Home pagePress monitoringWearable bioreactor stimulates limb regrowth in frogs

Wearable bioreactor stimulates limb regrowth in frogs

Date: 9.11.2018 

Whether it's the Mexican axolotl that can regrow its legs in weeks, the green anole lizard that sprouts new tails as needed, or the ability of newts to replace pretty whatever limb they happen to be missing, the regenerative abilities of certain creatures have much to teach the world of medical science.

Kredit: Ben Rschr / Wikimedia Commons.A new breakthrough out of Tufts University has now resulted in partial limb regeneration in adult frogs that usually lack such capabilities, raising hopes the research could ultimately benefit human amputees.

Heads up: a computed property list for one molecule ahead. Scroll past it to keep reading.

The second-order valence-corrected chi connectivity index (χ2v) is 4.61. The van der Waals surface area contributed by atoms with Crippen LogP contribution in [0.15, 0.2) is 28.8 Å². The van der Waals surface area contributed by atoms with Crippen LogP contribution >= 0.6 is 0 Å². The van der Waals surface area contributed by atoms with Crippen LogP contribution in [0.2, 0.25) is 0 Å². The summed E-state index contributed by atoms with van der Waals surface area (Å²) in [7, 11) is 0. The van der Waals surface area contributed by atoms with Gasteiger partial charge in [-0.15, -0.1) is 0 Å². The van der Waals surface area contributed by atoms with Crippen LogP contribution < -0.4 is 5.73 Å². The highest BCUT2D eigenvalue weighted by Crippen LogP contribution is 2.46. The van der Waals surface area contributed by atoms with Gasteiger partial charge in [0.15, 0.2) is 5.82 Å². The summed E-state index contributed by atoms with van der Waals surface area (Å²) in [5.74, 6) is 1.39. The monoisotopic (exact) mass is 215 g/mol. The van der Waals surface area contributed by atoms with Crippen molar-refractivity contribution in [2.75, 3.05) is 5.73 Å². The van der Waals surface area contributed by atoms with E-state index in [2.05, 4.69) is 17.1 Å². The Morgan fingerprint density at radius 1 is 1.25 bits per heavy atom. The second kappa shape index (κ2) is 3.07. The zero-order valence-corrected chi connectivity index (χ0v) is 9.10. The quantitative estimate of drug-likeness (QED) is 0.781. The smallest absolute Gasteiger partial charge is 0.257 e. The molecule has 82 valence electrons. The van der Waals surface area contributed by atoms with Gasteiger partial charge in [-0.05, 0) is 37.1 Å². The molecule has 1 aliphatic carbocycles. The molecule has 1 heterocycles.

The scientists enlisted an animal called the African clawed frog for their work, as a way of investigating what they see as an under-explored area of biomedical research. Regenerating limbs in humans would be a massive breakthrough for obvious reasons, and for a long time scientists have probed natural mechanisms in animals like those mentioned above in search of techniques that could ultimately be adapted to our species.

At the heart of the technique is a new kind of wearable bioreactor developed in-house at the Tufts' School of Engineering. The device is designed to be attached to the wound and uses a silk protein-based hydrogel to deliver small molecule compounds to the injury site. Future plans will look at additional enhancing factors, but the team's experiments so far have involved the delivery of the steroid hormone progesterone.

"We looked at progesterone because it showed promise for promoting nerve repair and regeneration," says Celia Herrera-Rincon, lead author of the study. "It also modulates the immune response to promote healing, and triggers the re-growth of blood vessels and bone.

 


 

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